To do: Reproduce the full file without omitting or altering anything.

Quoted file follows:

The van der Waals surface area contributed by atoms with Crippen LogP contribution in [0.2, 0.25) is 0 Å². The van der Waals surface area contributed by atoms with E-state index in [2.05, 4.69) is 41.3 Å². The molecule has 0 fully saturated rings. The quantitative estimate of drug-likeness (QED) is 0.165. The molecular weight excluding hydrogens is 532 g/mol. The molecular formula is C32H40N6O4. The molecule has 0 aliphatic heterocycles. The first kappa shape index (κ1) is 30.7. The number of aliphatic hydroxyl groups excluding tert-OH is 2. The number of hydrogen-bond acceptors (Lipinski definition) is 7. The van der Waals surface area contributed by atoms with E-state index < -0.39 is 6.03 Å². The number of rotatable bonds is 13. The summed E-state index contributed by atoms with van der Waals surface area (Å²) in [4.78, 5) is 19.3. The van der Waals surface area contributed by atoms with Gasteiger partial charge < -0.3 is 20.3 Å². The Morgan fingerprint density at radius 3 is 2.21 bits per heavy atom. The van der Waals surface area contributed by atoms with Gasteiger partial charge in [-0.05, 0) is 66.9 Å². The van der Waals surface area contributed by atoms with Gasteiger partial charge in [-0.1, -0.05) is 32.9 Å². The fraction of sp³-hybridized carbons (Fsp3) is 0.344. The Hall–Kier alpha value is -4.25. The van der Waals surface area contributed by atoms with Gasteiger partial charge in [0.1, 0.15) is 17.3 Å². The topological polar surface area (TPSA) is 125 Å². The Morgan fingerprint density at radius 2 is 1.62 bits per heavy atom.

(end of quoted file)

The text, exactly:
The van der Waals surface area contributed by atoms with Crippen LogP contribution in [0.2, 0.25) is 0 Å². The van der Waals surface area contributed by atoms with E-state index in [2.05, 4.69) is 41.3 Å². The molecule has 0 fully saturated rings. The quantitative estimate of drug-likeness (QED) is 0.165. The molecular weight excluding hydrogens is 532 g/mol. The molecular formula is C32H40N6O4. The molecule has 0 aliphatic heterocycles. The first kappa shape index (κ1) is 30.7. The number of aliphatic hydroxyl groups excluding tert-OH is 2. The number of hydrogen-bond acceptors (Lipinski definition) is 7. The van der Waals surface area contributed by atoms with E-state index < -0.39 is 6.03 Å². The number of rotatable bonds is 13. The summed E-state index contributed by atoms with van der Waals surface area (Å²) in [4.78, 5) is 19.3. The van der Waals surface area contributed by atoms with Gasteiger partial charge < -0.3 is 20.3 Å². The Morgan fingerprint density at radius 3 is 2.21 bits per heavy atom. The van der Waals surface area contributed by atoms with Gasteiger partial charge in [-0.05, 0) is 66.9 Å². The van der Waals surface area contributed by atoms with Gasteiger partial charge in [-0.1, -0.05) is 32.9 Å². The fraction of sp³-hybridized carbons (Fsp3) is 0.344. The Hall–Kier alpha value is -4.25. The van der Waals surface area contributed by atoms with Gasteiger partial charge in [0.1, 0.15) is 17.3 Å². The topological polar surface area (TPSA) is 125 Å². The Morgan fingerprint density at radius 2 is 1.62 bits per heavy atom.